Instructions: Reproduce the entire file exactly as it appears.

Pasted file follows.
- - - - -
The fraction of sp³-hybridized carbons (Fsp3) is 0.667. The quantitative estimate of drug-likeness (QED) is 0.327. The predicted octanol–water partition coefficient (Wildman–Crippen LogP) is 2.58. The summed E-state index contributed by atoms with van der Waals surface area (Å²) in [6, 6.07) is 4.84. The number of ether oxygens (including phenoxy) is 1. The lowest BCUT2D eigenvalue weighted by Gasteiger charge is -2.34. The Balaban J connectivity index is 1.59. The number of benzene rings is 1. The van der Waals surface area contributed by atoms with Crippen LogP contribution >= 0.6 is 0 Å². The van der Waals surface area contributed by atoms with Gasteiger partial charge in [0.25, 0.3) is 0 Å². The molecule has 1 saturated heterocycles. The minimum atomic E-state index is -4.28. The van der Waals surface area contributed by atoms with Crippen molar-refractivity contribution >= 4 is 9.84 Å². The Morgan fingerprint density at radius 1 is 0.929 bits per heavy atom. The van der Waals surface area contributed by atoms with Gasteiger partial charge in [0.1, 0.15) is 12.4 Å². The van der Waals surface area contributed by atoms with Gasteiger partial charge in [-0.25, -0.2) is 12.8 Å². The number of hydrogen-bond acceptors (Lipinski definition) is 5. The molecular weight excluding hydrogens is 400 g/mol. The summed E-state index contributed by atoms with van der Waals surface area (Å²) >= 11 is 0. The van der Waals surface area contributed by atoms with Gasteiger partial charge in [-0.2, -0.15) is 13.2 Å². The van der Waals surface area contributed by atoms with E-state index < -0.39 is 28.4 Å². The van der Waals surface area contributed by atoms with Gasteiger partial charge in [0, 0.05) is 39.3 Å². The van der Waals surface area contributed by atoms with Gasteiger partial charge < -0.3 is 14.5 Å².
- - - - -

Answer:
The fraction of sp³-hybridized carbons (Fsp3) is 0.667. The quantitative estimate of drug-likeness (QED) is 0.327. The predicted octanol–water partition coefficient (Wildman–Crippen LogP) is 2.58. The summed E-state index contributed by atoms with van der Waals surface area (Å²) in [6, 6.07) is 4.84. The number of ether oxygens (including phenoxy) is 1. The lowest BCUT2D eigenvalue weighted by Gasteiger charge is -2.34. The Balaban J connectivity index is 1.59. The number of benzene rings is 1. The van der Waals surface area contributed by atoms with Crippen LogP contribution >= 0.6 is 0 Å². The van der Waals surface area contributed by atoms with Gasteiger partial charge in [0.25, 0.3) is 0 Å². The molecule has 1 saturated heterocycles. The minimum atomic E-state index is -4.28. The van der Waals surface area contributed by atoms with Crippen molar-refractivity contribution >= 4 is 9.84 Å². The Morgan fingerprint density at radius 1 is 0.929 bits per heavy atom. The van der Waals surface area contributed by atoms with Gasteiger partial charge in [0.1, 0.15) is 12.4 Å². The van der Waals surface area contributed by atoms with Gasteiger partial charge in [-0.25, -0.2) is 12.8 Å². The number of hydrogen-bond acceptors (Lipinski definition) is 5. The molecular weight excluding hydrogens is 400 g/mol. The summed E-state index contributed by atoms with van der Waals surface area (Å²) >= 11 is 0. The van der Waals surface area contributed by atoms with Gasteiger partial charge in [-0.2, -0.15) is 13.2 Å². The van der Waals surface area contributed by atoms with E-state index < -0.39 is 28.4 Å². The van der Waals surface area contributed by atoms with Gasteiger partial charge in [0, 0.05) is 39.3 Å². The van der Waals surface area contributed by atoms with Gasteiger partial charge < -0.3 is 14.5 Å².